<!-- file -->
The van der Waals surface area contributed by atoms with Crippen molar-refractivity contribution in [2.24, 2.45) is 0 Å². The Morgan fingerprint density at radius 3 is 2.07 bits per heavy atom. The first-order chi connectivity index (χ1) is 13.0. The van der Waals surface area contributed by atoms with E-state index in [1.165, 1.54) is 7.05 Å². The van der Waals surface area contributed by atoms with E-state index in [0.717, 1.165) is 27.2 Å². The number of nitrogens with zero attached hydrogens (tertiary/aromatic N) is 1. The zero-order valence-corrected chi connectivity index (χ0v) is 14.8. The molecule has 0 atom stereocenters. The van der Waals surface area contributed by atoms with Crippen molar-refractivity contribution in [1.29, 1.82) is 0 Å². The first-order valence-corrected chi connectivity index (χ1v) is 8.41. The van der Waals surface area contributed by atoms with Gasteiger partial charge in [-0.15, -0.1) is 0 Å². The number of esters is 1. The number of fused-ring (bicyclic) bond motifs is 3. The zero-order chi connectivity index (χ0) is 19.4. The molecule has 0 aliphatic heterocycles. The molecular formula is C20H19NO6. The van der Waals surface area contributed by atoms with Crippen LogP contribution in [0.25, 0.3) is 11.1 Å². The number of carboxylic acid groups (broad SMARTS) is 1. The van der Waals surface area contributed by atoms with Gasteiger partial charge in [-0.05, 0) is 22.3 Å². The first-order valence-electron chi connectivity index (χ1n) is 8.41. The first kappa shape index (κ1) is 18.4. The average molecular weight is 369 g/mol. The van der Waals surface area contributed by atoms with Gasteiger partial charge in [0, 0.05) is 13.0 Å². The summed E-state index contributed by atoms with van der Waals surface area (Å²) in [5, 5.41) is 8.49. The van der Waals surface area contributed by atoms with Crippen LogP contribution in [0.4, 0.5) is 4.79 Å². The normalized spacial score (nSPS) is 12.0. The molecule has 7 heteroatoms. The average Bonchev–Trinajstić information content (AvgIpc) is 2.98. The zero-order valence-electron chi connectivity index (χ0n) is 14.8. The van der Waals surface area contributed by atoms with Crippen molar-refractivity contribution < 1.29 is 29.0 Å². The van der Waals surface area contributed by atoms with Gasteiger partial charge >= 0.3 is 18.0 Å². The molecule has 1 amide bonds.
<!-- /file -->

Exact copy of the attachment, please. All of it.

The van der Waals surface area contributed by atoms with Crippen molar-refractivity contribution in [2.24, 2.45) is 0 Å². The Morgan fingerprint density at radius 3 is 2.07 bits per heavy atom. The first-order chi connectivity index (χ1) is 13.0. The van der Waals surface area contributed by atoms with E-state index in [1.165, 1.54) is 7.05 Å². The van der Waals surface area contributed by atoms with E-state index in [0.717, 1.165) is 27.2 Å². The number of nitrogens with zero attached hydrogens (tertiary/aromatic N) is 1. The zero-order valence-corrected chi connectivity index (χ0v) is 14.8. The molecule has 0 atom stereocenters. The van der Waals surface area contributed by atoms with Crippen molar-refractivity contribution in [1.29, 1.82) is 0 Å². The first-order valence-corrected chi connectivity index (χ1v) is 8.41. The van der Waals surface area contributed by atoms with Gasteiger partial charge in [-0.15, -0.1) is 0 Å². The number of esters is 1. The number of fused-ring (bicyclic) bond motifs is 3. The zero-order chi connectivity index (χ0) is 19.4. The molecule has 0 aliphatic heterocycles. The molecular formula is C20H19NO6. The van der Waals surface area contributed by atoms with Crippen LogP contribution in [0.25, 0.3) is 11.1 Å². The number of carboxylic acid groups (broad SMARTS) is 1. The van der Waals surface area contributed by atoms with Gasteiger partial charge in [-0.05, 0) is 22.3 Å². The first-order valence-electron chi connectivity index (χ1n) is 8.41. The first kappa shape index (κ1) is 18.4. The average molecular weight is 369 g/mol. The van der Waals surface area contributed by atoms with Gasteiger partial charge in [0, 0.05) is 13.0 Å². The summed E-state index contributed by atoms with van der Waals surface area (Å²) in [5, 5.41) is 8.49. The van der Waals surface area contributed by atoms with Crippen LogP contribution in [0.4, 0.5) is 4.79 Å². The normalized spacial score (nSPS) is 12.0. The molecule has 7 heteroatoms. The average Bonchev–Trinajstić information content (AvgIpc) is 2.98. The zero-order valence-electron chi connectivity index (χ0n) is 14.8. The van der Waals surface area contributed by atoms with Crippen molar-refractivity contribution < 1.29 is 29.0 Å². The van der Waals surface area contributed by atoms with Gasteiger partial charge >= 0.3 is 18.0 Å². The molecule has 1 amide bonds.